Jennifer McGregor writes about PTSD and its risks

Please welcome back Jennifer McGregor. Today she writes about post-traumatic stress disorder (PTSD) and its effects on those who have it. The good news is: if treated correctly, PTSD doesn’t have to mean a life of depression and addiction or a death sentence.

PTSD: What are the Associated Risks?

by Jennifer McGregor

Image via Pixabay by googles

People who suffer from PTSD will experience symptoms such as nightmares, flashbacks, paranoia, and depression. These are to be expected after a PTSD diagnosis. What is less commonly known are the coinciding effects PTSD can have on someone. Too often, one mental illness can trigger other illnesses, risks, or symptoms that may not be directly associated with PTSD. Here are a few of the associated risks to be on the lookout for if someone you love has been diagnosed with PTSD.

Social Isolation is Very Common

When a person is suffering from PTSD, they tend to withdraw into their homes, afraid of experiencing a trigger. The home is predictable and can be cleared of potential triggers. Public space and other people are unpredictable, making the risk of an episode greater. Unfortunately, this leads to social isolation which in turn causes worsened depression.

To avoid this, it is critical that loved ones keep in touch and take the time to learn how to behave around the person. They should learn what triggers episodes and what public settings they feel uncomfortable in. You don’t want to force them out of their comfort zone, but you do want to encourage social interaction and public outings.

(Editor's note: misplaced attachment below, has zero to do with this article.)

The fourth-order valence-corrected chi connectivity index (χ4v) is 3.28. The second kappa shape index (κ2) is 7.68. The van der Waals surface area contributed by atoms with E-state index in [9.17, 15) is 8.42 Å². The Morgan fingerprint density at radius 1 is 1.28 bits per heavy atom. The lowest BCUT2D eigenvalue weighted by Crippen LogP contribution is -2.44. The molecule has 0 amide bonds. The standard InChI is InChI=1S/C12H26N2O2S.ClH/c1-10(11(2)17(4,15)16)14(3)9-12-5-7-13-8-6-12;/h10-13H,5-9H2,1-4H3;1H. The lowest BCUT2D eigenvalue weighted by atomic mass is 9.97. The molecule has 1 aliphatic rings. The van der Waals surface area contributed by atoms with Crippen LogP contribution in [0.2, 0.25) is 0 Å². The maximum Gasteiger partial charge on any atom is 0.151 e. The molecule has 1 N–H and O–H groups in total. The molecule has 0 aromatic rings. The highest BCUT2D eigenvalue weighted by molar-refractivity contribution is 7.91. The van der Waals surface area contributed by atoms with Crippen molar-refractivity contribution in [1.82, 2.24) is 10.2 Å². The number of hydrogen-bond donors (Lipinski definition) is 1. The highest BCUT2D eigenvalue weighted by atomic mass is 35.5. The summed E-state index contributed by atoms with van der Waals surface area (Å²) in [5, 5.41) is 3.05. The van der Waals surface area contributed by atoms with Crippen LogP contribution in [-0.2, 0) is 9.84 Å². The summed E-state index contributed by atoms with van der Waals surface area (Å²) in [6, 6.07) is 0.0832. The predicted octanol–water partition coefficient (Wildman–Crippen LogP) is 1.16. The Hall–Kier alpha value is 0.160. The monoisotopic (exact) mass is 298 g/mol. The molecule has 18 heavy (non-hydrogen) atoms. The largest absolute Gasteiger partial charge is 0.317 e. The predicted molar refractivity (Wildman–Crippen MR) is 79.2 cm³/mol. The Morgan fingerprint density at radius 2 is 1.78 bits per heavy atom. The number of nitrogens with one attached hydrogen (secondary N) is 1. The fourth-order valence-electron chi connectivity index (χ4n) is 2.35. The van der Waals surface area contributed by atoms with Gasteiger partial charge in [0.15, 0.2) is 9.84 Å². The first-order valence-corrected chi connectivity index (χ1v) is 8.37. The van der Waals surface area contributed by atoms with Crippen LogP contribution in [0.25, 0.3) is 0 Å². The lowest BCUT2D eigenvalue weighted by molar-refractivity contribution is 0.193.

Addiction Affects a Huge Percentage of Veterans

Particularly in female veterans, a number of PTSD sufferers will begin to self-medicate as a method of coping. Though many veterans fail to receive the help they need, female veterans are most at risk for returning to a less than supportive environment. With the likelihood of social isolation, addiction to drugs or alcohol becomes a very real risk. The person wants to feel better and turns to mind altering substances. As they continue to self-medicate with little reason to stop, an addiction takes root.

Professional treatment is the best way to prevent addiction as well as working to avoid social isolation. Professional counseling and possibly medication help eradicate some of the worst symptoms, alleviating the perceived need to self-medicate.

Suicidal Thoughts are Often the Result of These Effects

Between depression, addiction, social isolation, and the symptoms of PTSD, it’s no wonder so many veterans experience suicidal thoughts. Isolation and addiction is a deadly combination that too often ends with tragedy.

Again, the best way to ensure that suicidal thoughts and actions are prevented is to get your loved one professional treatment. The help of a professional is critical for proper treatment of mental illness, particularly one with so many potentially dangerous effects. Support from loved ones also has an important role to play as loved ones can help prevent social isolation and gauge everyday behavior.

Though PTSD can have many potentially life-altering effects, it can also be very manageable. Keep in mind that with proper treatment and cultivation of positive coping tactics, a person can easily learn to live with PTSD. Think of the transition as nothing more than an adjustment and an opportunity to educate yourself on a mental disorder.

Many people with PTSD can go on to live full, successful lives thanks to the modern understanding of the disorder and the love and support of friends and family. So know the risks and prepare yourself but don’t lose hope. With help, life can go back to normal.

Jennifer McGregor has wanted to be a doctor since she was little. Now, as a pre-med student, she’s well on her way to achieving that dream. She helped create PublicHealthLibrary.org with a friend as part of a class project. With it, she hopes to provide access to trustworthy health and medical resources. When Jennifer isn’t working on the site, you can usually find her hitting the books in the campus library or spending some downtime with her dog at the local park.

 

Thank you, Jennifer, for writing for Choices again

on such an important and pervasive topic.

 

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